Who formed Zipa, what were the forces behind it? There are also a number of misrepresentations and falsifications about that and also about the demise of Zipa, the arrest of the Zipa commanders and it is said, it is claimed that people had rebelled against Mugabe, against Zanu PF. These are all distortions and misinformations that require to be corrected and I felt the need to do that because I was a key player during that period.

Guma: Okay before we go into some of those in detail, obviously in your memoirs you are exposing how Mugabe ruthlessly suppressed you and other commanders in the late ‘70s on his way to becoming the prime minister. Let’s start with how you became a senior commander in Zanla.

Mhanda: Yah I became a, I joined the Zanla high command in January 1975 and before that I was a senior member of the general staff commanding our main training camp in Mgagao in Tanzania. So I joined the high command in 1975 which placed me among the senior commanders.

Guma: You talked about distortions that you want to correct in your book; highlight these and what the truth is as far as you are concerned.

Mhanda: Like I said, firstly I think it has to do with the Mgagao Declaration which was responsible for the removal of (Ndabaningi) Sithole as leader of Zanu and which also expressed concern and disquiet about the bickerings amongst the nationalist leadership and we felt that we as cadres had the responsibility to rescue the liberation struggle from the clutches of détente that had been ushered in by the Rhodesians and the South Africans and to some extent, the Zambian government.

And the Mgagao Declaration actually made this very clear and we expressed our determination and desire to fight to liberate our country and we put it very plainly to the Frontline States that if they didn’t want us in their countries they should all deport us and we will start from throwing stones.

Guma: What problems did you have with the leadership of Ndabaningi Sithole? What happened there?

Mhanda: The problem I think he was mainly out of touch with what had happened. He had just come out of prison from, in Rhodesia and also the party had been involved in a number of turbulent events like the death of the chairman, (Herbert) Chitepo, the Nhari rebellion, the arrest of the Zanu supporters and Zanu leaders in Lusaka.

These were all key issues and unfortunately Ndabaningi Sithole never bothered to hear what had happened. He only sought counsel from a few trusted individuals who had already been expelled from the party leadership and the party because of their supporting the Nhari rebellion and he sought actually to work with these men. We tried to prevail on him to see the other side, he wasn’t prepared to do that.

But I think the last straw was his refusal to condemn the massacre of Zanla fighters by the Zambian army at Mboroma and even to visit those who had been injured at hospital. He never wanted to do that. So there we had fighters who were prepared to die for him and he didn’t show any concern about their fate and about those suffering so these were issues that touched us very, very sorely.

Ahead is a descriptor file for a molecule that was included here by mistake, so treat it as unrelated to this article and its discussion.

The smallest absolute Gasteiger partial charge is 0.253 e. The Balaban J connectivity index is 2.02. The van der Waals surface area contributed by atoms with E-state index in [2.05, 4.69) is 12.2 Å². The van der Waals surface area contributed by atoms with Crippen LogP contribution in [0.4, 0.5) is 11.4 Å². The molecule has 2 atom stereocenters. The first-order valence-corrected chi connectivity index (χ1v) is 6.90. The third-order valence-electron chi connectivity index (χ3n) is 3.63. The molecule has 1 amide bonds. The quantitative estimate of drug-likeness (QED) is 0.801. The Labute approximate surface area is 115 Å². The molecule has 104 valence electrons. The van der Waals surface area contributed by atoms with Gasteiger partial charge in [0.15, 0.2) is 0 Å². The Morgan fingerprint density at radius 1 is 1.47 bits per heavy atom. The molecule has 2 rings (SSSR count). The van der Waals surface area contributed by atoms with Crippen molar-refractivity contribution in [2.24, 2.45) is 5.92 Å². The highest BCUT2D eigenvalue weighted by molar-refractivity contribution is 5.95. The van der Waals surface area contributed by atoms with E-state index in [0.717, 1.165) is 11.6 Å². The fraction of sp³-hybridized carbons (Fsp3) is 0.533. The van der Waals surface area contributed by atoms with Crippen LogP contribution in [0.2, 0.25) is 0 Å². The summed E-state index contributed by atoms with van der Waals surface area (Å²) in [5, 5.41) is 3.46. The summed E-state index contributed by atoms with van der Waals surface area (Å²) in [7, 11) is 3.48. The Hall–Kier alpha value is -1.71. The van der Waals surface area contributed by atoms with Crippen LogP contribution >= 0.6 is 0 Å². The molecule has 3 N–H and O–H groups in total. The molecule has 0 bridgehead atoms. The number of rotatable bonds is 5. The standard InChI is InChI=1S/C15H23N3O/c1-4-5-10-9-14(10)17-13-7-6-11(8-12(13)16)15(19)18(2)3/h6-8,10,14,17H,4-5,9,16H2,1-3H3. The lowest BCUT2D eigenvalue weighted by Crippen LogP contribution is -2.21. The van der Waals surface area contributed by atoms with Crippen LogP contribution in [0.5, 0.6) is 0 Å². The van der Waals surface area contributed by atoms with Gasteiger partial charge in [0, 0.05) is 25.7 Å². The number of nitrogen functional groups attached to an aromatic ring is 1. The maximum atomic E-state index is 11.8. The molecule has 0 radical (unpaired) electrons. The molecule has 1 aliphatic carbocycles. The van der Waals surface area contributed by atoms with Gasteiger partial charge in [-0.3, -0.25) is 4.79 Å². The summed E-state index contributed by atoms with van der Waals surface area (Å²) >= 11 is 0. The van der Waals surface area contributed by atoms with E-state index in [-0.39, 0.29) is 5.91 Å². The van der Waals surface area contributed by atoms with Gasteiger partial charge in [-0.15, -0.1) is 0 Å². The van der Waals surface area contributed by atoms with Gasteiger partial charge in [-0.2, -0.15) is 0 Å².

Guma: Another person whose leadership you had a problem with – Robert Mugabe. Explain to people why, because there some talk there that you only recognized him as secretary general and there was a need to elect a new president? Explain this for our listeners.

Mhanda: Yah what happened was Zanu from its Congress in 1964 had four top leaders; we had Ndabaningi Sithole as president, and we had Leopold Takawira as vice president and he had died in prison, and we had national chairman Chitepo, he had been assassinated in Zambia.

So after we had fallen out with Ndabaningi Sithole there was only one person who was then left to take responsibility, to assume the mantle of leadership but we felt that we as fighters did not have the legitimacy to confer the title of presidency to him, that belonged to the people of Zimbabwe.

That’s why they held a Congress in 1974, it was to elect the leadership. We felt that we had to abide and work within the confines and provisions of the Zanu constitution and it provided that the secretary general, who were we to make him president?

Guma: Before we get to your relationship to the late Solomon Mujuru, I’m sure a lot of people know in terms of our liberation struggle the dominant two guerilla groupings, Zanla and Zipra, there isn’t much talk about Zipa. What was Zipa? Just explain this for people.

Mhanda: Yah I will explain but I think the best thing these issues are discussed extensively within the book and I’ll only try to summarise. Zipa was a product of the voluntary merger of Zanla and Zipra in November 1975 in an effort to restart the liberation struggle that had been brought to its knees by détente, by the forces of reaction, by Smith, the South Africans supported by the imperialist powers Britain and the United States.

So we felt there was no sense of urgency amongst the politicians to focus on the liberation struggle, including Ndabaningi Sithole himself. So we felt actually there was need, we left our country voluntarily to fight for liberation and that liberation struggle was now being hi-jacked, was in jeopardy so we then decided to form this union between Zanla and Zipra in an effort to restart the war – which is the war which eventually led to the Lancaster House in 1979.